Researchers at Los Alamos National Laboratory have found a possible way to evaluate the effectiveness of graphene-based protective barriers.
“It’s about creating and using extra-corrosive air and observing its accelerated effect on the graphene-protected materials. Simply by imparting oxygen gas molecules with a slight kinetic energy, we could extract information about decades-worth of corrosion in a minute,” said Hisato Yamaguchi, a lead Los Alamos National Laboratory scientist for this research. “We create a portion of air artificially, including oxygen with a physics-defined energy distribution, and expose that to graphene-protected metals.”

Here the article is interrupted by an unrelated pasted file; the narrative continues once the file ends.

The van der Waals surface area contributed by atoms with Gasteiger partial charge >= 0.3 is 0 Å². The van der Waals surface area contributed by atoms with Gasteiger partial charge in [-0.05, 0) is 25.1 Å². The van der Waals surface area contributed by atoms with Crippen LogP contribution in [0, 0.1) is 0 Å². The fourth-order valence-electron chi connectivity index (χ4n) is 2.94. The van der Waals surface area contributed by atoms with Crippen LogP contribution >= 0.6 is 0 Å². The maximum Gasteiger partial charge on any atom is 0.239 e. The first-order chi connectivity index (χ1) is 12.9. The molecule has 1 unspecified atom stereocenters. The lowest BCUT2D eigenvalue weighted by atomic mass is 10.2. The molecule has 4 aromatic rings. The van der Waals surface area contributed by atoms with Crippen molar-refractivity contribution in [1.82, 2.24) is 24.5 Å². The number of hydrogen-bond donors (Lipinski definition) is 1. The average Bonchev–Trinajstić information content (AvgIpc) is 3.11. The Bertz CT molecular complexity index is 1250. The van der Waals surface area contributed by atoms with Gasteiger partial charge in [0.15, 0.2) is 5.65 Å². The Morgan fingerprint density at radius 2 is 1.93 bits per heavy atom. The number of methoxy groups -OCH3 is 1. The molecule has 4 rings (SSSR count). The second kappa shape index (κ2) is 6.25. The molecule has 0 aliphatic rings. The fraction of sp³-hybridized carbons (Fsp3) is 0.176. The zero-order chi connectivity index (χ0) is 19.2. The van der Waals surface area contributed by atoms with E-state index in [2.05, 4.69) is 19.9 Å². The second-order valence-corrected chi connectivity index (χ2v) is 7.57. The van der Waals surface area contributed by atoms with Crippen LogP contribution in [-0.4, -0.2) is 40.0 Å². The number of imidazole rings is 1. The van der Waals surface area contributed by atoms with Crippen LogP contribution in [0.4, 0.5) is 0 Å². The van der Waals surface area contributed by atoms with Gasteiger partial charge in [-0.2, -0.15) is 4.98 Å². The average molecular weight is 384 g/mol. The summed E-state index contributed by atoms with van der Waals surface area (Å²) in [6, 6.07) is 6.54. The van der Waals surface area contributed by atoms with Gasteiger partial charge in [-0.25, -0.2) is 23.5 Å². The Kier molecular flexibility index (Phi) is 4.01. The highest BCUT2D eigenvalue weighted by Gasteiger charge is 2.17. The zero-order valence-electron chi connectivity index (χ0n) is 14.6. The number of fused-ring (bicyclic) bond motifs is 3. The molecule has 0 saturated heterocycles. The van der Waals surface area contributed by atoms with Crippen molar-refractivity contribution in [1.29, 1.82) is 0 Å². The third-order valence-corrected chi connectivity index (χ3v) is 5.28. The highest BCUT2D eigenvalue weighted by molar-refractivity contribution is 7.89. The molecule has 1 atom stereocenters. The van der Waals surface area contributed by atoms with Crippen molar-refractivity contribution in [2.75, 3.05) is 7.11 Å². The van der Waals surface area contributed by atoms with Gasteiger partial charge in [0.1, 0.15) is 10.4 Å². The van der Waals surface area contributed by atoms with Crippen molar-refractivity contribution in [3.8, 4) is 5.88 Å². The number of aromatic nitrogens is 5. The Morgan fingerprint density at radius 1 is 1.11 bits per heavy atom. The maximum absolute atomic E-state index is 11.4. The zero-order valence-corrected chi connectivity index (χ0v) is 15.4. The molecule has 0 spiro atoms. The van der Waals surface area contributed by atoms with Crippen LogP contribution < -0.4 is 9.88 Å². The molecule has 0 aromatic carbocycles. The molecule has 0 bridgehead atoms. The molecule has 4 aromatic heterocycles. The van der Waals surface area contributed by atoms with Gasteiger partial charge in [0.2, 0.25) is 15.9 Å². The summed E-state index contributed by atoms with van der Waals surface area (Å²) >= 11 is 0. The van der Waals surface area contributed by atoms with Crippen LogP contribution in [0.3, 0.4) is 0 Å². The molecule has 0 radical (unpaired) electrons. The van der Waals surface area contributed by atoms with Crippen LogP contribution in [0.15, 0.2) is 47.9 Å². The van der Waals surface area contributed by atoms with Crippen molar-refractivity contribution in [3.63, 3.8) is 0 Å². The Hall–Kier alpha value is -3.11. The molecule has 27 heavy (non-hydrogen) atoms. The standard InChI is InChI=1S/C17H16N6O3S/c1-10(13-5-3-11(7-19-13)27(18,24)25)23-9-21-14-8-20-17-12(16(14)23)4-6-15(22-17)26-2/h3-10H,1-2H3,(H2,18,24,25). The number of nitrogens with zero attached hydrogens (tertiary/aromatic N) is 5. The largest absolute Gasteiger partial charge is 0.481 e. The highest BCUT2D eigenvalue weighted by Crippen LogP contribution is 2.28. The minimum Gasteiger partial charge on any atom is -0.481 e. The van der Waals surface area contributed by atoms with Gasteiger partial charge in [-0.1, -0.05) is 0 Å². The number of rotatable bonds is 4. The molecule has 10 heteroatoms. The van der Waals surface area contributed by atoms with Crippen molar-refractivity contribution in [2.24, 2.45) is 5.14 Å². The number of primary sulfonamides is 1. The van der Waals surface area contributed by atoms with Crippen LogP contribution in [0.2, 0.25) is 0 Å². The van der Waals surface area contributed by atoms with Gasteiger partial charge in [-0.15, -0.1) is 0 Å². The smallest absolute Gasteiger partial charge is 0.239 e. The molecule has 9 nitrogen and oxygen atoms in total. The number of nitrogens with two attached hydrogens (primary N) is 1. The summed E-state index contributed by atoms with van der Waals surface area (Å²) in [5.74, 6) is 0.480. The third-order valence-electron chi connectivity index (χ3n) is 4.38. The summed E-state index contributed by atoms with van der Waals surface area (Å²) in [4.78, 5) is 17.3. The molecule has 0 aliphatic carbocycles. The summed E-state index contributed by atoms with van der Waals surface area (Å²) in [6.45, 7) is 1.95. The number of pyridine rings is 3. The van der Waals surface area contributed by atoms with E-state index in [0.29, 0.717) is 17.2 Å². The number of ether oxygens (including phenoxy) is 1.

The kinetic energies of the majority of oxygen gas molecules takes decades to produce rust in metals. However, the main source of the rusting is likely due to a slight proportion of the natural oxygen that has higher kinetic energy in the physics-defined energy distribution.
“Comparisons between our experimental and simulation results indicate that the oxygen-permeation process through graphene is drastically different for those molecules with and without the addition of a slight kinetic energy. This allows us to create artificial conditions that enable accelerated corrosion testing,” Yamaguchi said.
The insights from this recent analysis show that oxygen gas molecules permeate through graphene freely and non-destructively when they are imparted with additional kinetic energy, allowing analysis of the graphene treatment’s effectiveness at blocking rust.
They also show that graphene acts as a very good barrier against oxygen when the oxygen gas molecules are not impacted with a kinetic energy.